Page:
‘Home’ is sweet until highway is paved
The house at the center of “Home’’ is nothing special. Modest and cluttered, it sits by a highway — practically on the highway, really — in a stretch of rural Europe where it seems perfectly plausible for a family of five to hide in plain sight. That’s partly because the highway bisects miles and miles of mostly unpopulated grasslands. But it’s also because this blight of asphalt and guardrails is an unfinished road to nowhere, its construction stalled indefinitely by decision-makers far away.
The reasons behind the shutdown don’t seem to matter. Whatever combination of economics and politics caused the freeway to be abandoned, “Home’’ is the engaging, darkly funny, surreal story of what happens when people who have thrived by keeping civilization at a safe distance suddenly find themselves pushed right back into its headlights. Writer-director Ursula Meier makes them dodge and weave and nearly end up as road kill. It’s an absurdist pit stop on the order of “Bagdad Café,’’ but with more edge and less charm — a compliment to Meier and her beefy chorus of co-writers.
Longtime fans know that Isabelle Huppert rarely stars in anything that moves straight. In this case, she plays Marthe, a woman whose general calm belies fragile mental health. In the manageable world she’s constructed, where everyone always knows whether the laundry to be done that day is colors or whites, Marthe can tolerate her eldest teenager, Judith (Adélaide Leroux), a girl who spends all her free time tanning in the yard while zoning out to head-banging radio rock. The middle child, Marion (Madeleine Budd), is a braniac who mostly flies under the radar. And the youngest, Julien (Kacey Mottet Klein), is doted on but still green enough to think he has no leash.
Marthe’s husband, Michel (Olivier Gourmet), knows that relative isolation is a large part of what holds his family together. They live uninhibited lives — horsing around in the nude, hanging lingerie out to dry in the front yard — and they treat the abandoned highway as their personal playground where no one cares if they wage rambunctious nighttime street hockey games or park a bunch of furniture. It seems that all of civilization exists on the other side of the road, where someplace past the fields and out of our view, the children go to school and Father finds work. So long as their highway remains a disconnected ribbon of blacktop, the family can come and go as it likes. But you know that situation can’t last.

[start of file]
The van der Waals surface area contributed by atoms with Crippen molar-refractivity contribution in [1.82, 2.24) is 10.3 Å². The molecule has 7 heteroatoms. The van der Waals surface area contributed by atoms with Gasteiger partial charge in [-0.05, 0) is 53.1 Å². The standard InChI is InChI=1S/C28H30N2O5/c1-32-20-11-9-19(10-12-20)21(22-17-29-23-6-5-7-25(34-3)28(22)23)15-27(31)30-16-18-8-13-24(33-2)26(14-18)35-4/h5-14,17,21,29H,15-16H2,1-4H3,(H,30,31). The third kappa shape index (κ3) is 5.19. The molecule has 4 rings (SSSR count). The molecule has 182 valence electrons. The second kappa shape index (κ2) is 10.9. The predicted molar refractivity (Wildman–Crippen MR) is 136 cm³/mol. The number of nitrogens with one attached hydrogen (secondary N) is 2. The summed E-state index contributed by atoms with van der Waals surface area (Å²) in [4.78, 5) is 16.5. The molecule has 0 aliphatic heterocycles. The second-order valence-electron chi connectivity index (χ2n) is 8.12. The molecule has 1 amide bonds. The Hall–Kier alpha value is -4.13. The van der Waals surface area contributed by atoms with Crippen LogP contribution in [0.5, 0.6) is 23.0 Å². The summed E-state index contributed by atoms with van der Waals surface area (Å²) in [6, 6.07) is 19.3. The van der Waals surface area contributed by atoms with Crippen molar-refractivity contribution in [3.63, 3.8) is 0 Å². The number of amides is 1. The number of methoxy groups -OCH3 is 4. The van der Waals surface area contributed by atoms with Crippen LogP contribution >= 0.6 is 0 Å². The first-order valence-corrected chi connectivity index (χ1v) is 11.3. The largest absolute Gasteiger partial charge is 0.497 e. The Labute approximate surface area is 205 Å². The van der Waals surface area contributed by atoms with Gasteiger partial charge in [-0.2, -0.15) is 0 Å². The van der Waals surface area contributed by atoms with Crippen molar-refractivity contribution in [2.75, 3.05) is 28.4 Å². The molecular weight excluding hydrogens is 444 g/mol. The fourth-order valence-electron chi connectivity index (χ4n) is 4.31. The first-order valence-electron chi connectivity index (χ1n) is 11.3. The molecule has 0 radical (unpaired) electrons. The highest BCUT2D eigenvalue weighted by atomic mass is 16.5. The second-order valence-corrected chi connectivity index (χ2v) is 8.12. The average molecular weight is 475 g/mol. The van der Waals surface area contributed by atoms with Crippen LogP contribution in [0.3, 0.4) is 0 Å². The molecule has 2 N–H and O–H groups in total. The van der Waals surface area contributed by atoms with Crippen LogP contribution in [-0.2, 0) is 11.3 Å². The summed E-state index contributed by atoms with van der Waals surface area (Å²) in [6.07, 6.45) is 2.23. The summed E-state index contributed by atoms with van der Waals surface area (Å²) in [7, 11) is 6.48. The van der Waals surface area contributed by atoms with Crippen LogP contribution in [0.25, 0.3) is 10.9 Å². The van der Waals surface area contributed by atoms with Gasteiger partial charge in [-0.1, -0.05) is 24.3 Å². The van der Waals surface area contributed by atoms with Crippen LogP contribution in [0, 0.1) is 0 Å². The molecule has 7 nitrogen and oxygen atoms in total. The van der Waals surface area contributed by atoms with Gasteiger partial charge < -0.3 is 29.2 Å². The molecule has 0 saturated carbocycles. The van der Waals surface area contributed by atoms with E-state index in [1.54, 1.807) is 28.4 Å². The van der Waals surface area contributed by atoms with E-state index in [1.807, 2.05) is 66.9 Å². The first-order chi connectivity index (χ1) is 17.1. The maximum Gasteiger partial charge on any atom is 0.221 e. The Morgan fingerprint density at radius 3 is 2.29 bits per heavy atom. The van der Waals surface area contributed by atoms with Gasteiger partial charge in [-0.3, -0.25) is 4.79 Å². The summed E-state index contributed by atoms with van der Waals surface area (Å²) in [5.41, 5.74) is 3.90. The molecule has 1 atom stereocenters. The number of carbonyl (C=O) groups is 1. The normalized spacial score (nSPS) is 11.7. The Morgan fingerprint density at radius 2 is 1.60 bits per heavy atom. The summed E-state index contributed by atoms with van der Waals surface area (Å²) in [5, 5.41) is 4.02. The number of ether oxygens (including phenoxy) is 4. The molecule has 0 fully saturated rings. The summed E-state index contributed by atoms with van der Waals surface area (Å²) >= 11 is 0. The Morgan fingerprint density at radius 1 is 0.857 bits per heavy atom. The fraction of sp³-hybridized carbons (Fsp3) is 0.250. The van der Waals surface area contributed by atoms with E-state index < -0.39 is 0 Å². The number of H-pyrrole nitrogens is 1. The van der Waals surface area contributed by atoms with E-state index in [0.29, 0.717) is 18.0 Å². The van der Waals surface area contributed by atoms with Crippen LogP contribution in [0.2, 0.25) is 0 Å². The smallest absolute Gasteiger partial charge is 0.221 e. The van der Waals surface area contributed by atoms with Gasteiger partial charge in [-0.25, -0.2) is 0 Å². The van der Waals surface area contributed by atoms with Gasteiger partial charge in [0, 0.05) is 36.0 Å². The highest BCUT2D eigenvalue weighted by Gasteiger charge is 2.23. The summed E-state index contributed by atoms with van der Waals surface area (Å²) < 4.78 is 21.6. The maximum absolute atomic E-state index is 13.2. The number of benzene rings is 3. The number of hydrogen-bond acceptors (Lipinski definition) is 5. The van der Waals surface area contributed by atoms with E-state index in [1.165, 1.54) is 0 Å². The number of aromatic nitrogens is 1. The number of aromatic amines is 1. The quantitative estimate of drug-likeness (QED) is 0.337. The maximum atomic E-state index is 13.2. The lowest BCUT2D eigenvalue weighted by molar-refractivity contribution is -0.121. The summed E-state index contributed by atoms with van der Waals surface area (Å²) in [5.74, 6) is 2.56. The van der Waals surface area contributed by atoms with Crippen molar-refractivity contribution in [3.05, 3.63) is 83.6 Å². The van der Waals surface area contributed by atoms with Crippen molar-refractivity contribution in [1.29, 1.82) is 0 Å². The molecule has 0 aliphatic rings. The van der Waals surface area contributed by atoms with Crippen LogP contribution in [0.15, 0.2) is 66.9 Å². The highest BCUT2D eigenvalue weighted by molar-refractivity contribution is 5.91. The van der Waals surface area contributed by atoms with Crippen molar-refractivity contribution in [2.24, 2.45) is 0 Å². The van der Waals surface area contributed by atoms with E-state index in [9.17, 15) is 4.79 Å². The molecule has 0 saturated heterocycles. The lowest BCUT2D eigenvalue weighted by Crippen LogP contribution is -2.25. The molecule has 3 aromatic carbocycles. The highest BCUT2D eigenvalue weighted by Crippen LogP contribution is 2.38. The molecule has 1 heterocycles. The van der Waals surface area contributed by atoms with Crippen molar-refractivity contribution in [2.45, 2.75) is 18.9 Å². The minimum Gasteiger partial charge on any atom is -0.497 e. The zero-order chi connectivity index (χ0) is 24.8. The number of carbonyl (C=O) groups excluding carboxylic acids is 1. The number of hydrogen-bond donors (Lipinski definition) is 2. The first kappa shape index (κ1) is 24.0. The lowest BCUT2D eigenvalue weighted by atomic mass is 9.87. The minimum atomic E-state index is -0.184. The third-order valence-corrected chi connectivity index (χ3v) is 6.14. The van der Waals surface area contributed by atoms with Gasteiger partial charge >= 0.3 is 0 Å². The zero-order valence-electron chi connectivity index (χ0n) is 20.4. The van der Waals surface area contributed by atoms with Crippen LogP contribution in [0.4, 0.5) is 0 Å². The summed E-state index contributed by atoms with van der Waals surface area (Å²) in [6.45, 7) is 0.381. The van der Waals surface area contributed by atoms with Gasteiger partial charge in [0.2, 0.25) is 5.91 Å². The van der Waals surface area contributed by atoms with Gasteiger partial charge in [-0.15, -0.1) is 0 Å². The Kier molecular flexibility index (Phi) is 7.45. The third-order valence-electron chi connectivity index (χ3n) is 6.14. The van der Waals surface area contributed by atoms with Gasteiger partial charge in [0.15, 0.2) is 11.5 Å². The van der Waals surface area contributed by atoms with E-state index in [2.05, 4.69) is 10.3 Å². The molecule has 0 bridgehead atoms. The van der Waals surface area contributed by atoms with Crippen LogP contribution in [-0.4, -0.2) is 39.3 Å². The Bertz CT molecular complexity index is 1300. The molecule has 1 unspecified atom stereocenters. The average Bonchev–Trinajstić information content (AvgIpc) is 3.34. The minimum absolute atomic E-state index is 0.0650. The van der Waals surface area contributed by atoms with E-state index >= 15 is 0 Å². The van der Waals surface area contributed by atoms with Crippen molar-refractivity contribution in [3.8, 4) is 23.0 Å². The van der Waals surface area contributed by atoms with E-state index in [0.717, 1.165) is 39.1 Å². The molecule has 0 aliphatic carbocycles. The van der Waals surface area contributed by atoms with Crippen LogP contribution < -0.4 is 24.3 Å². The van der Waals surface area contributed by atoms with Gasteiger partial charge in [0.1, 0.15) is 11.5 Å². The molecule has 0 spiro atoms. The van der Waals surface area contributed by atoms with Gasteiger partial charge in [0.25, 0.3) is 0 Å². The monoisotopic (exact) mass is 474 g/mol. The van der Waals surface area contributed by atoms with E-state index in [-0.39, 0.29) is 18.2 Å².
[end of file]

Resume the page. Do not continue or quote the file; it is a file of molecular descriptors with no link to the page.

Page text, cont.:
It’s only a matter of time before the big trucks start rolling and Michel looks panic stricken as workers arrive to pave the way for the highway to finally open. Well before the first cars whiz by, life begins to change. The quiet is abruptly shattered. There’s no crossing the road without peril, so the family is forced to make use of a nasty old tunnel filled with creepy crawly things. Eventually, they even abandon sunbathing and drying their undies outside.
Marthe, too scared to try rebooting again somewhere else, hunkers down and stiffens against the invasion of progress. Michel remodels their house as a more literal fortress/prison, shutting out the noise with walls of insulation and concrete blocks to close up the windows and doors. It’s over the top, but it doesn’t seem all that far-fetched.
Meier’s soft touch with the offbeat material is surprisingly mature, to the point of maybe being a bit too reserved. Her direction is supported by a cast that keeps it real, and a veteran cinematographer (Agnès Godard) who does right by the landscape and its inhabitants, all of which come across as quirky, beautiful, and scarred. Oddly enough, those words define home for a lot of us.
Janice Page can be reached at firstname.lastname@example.org.